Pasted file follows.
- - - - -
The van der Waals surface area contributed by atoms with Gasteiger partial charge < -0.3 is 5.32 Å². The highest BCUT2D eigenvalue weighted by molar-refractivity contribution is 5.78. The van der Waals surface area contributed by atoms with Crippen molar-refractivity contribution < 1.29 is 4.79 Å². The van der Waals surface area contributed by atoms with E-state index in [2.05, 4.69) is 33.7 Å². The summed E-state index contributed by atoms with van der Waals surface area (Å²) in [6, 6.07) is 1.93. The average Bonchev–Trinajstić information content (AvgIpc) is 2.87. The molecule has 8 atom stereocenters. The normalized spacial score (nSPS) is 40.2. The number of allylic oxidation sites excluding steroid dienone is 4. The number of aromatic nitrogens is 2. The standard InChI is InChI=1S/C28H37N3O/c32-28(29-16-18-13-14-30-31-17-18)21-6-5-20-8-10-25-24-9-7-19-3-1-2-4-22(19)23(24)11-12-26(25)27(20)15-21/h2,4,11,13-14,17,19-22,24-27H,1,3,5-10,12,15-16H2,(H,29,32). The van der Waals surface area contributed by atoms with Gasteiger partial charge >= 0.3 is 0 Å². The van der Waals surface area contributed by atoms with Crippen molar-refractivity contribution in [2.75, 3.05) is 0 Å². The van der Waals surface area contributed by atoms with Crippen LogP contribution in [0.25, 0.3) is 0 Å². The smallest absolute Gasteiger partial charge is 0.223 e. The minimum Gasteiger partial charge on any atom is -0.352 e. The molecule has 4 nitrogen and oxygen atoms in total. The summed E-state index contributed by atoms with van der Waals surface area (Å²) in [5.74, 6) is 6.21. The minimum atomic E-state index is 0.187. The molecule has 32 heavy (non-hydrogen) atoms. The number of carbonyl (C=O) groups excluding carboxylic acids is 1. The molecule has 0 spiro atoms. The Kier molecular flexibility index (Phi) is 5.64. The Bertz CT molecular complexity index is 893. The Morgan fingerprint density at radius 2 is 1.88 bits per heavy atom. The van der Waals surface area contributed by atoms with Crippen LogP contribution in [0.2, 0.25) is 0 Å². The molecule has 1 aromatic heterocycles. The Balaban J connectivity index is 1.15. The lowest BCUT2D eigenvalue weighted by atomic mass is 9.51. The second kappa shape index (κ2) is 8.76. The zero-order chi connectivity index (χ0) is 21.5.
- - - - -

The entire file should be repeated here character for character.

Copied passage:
The van der Waals surface area contributed by atoms with Gasteiger partial charge < -0.3 is 5.32 Å². The highest BCUT2D eigenvalue weighted by molar-refractivity contribution is 5.78. The van der Waals surface area contributed by atoms with Crippen molar-refractivity contribution < 1.29 is 4.79 Å². The van der Waals surface area contributed by atoms with E-state index in [2.05, 4.69) is 33.7 Å². The summed E-state index contributed by atoms with van der Waals surface area (Å²) in [6, 6.07) is 1.93. The average Bonchev–Trinajstić information content (AvgIpc) is 2.87. The molecule has 8 atom stereocenters. The normalized spacial score (nSPS) is 40.2. The number of allylic oxidation sites excluding steroid dienone is 4. The number of aromatic nitrogens is 2. The standard InChI is InChI=1S/C28H37N3O/c32-28(29-16-18-13-14-30-31-17-18)21-6-5-20-8-10-25-24-9-7-19-3-1-2-4-22(19)23(24)11-12-26(25)27(20)15-21/h2,4,11,13-14,17,19-22,24-27H,1,3,5-10,12,15-16H2,(H,29,32). The van der Waals surface area contributed by atoms with Gasteiger partial charge >= 0.3 is 0 Å². The van der Waals surface area contributed by atoms with Crippen molar-refractivity contribution in [2.75, 3.05) is 0 Å². The van der Waals surface area contributed by atoms with Crippen LogP contribution in [0.25, 0.3) is 0 Å². The smallest absolute Gasteiger partial charge is 0.223 e. The minimum Gasteiger partial charge on any atom is -0.352 e. The molecule has 4 nitrogen and oxygen atoms in total. The summed E-state index contributed by atoms with van der Waals surface area (Å²) in [5.74, 6) is 6.21. The minimum atomic E-state index is 0.187. The molecule has 32 heavy (non-hydrogen) atoms. The number of carbonyl (C=O) groups excluding carboxylic acids is 1. The molecule has 0 spiro atoms. The Kier molecular flexibility index (Phi) is 5.64. The Bertz CT molecular complexity index is 893. The Morgan fingerprint density at radius 2 is 1.88 bits per heavy atom. The van der Waals surface area contributed by atoms with Crippen LogP contribution in [0.2, 0.25) is 0 Å². The molecule has 1 aromatic heterocycles. The Balaban J connectivity index is 1.15. The lowest BCUT2D eigenvalue weighted by atomic mass is 9.51. The second kappa shape index (κ2) is 8.76. The zero-order chi connectivity index (χ0) is 21.5.